Tennis is a sport usually played between two players (singles) or between two teams of two players each (doubles). Each player uses a racket that is strung to strike a hollow rubber ball covered with felt over a net into the opponent’s court. Tennis is played on a rectangular, flat surface, usually grass, clay, or a hard‐court of concrete and/or asphalt.
DOWNLOAD THE PDF: Rules of Tennis
1. The Alberta 55 Plus Games and all sanctioned ALBERTA 55 PLUS events will follow Tennis Canada’s “Rules of the Court”. These rules can be obtained by searching www.tenniscanada.com or by contacting:
1 Shoreham Drive
Toronto, ON M3N 1S4
Ph: (416) 665-9777
Fax: (416) 665-6480
Toll Free: (800) 263-9039
2. AGE GROUPS/EVENTS
Age groups, events, tournament format, and competition procedures (including tiebreak guidelines) for an Alberta 55 Plus Games are specified in the current Activity Information Book.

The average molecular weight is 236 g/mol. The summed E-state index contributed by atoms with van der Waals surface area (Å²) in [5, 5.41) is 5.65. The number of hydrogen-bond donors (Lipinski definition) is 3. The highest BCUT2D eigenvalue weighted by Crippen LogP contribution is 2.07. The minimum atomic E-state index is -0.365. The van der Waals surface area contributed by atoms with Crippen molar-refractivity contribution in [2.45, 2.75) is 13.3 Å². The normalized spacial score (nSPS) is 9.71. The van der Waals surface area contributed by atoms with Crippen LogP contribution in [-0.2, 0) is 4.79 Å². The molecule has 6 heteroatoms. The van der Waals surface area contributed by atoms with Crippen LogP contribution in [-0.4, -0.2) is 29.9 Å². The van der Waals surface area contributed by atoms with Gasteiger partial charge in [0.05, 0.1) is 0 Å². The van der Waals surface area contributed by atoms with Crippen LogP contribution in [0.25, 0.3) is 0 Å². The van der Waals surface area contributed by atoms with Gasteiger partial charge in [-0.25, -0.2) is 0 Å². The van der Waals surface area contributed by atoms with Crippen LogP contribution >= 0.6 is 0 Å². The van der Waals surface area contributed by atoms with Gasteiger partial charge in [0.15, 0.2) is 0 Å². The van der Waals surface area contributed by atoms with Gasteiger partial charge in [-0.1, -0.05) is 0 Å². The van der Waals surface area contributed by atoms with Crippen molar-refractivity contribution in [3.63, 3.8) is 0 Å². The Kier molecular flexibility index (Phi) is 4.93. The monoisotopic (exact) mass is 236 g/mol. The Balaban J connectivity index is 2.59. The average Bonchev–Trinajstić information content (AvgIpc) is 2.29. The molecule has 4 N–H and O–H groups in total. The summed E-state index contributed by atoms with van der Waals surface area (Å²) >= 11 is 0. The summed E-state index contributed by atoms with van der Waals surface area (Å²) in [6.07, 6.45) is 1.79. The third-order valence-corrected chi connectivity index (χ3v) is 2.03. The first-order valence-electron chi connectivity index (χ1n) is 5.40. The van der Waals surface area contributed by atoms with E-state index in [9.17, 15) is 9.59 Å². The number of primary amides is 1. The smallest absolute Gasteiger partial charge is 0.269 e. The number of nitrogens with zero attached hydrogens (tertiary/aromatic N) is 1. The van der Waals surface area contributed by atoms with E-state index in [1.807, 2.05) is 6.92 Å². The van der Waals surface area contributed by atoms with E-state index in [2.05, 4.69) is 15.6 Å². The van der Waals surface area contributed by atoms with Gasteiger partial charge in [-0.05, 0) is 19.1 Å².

3. General Overview
The object of the game is to hit the ball over the net, but inside the court lines, until one of the players misses the ball. The ball may bounce no more than once on each side of the net. If the ball touches any part of the line it is considered good. If, while during play, the ball hits the top of the net and carries over into the opponent’s court, the play continues. When tennis is played between 2 people, one on each side of the net, it is called “singles”. When it is played among 4 people, it is called “doubles”.
4. The court
a) The singles court shall be a rectangle 78 feet (23.77m) long and 27 feet (8.23m) wide.
b) The height of the net shall be 3 feet (.914m) at the center
c) The lines bounding the ends and sides of the court shall respectively be called the base-lines and the side-lines. On each side of the net, at a distance of 21 feet (6.40m) from it and parallel with it, shall be drawn the service-lines.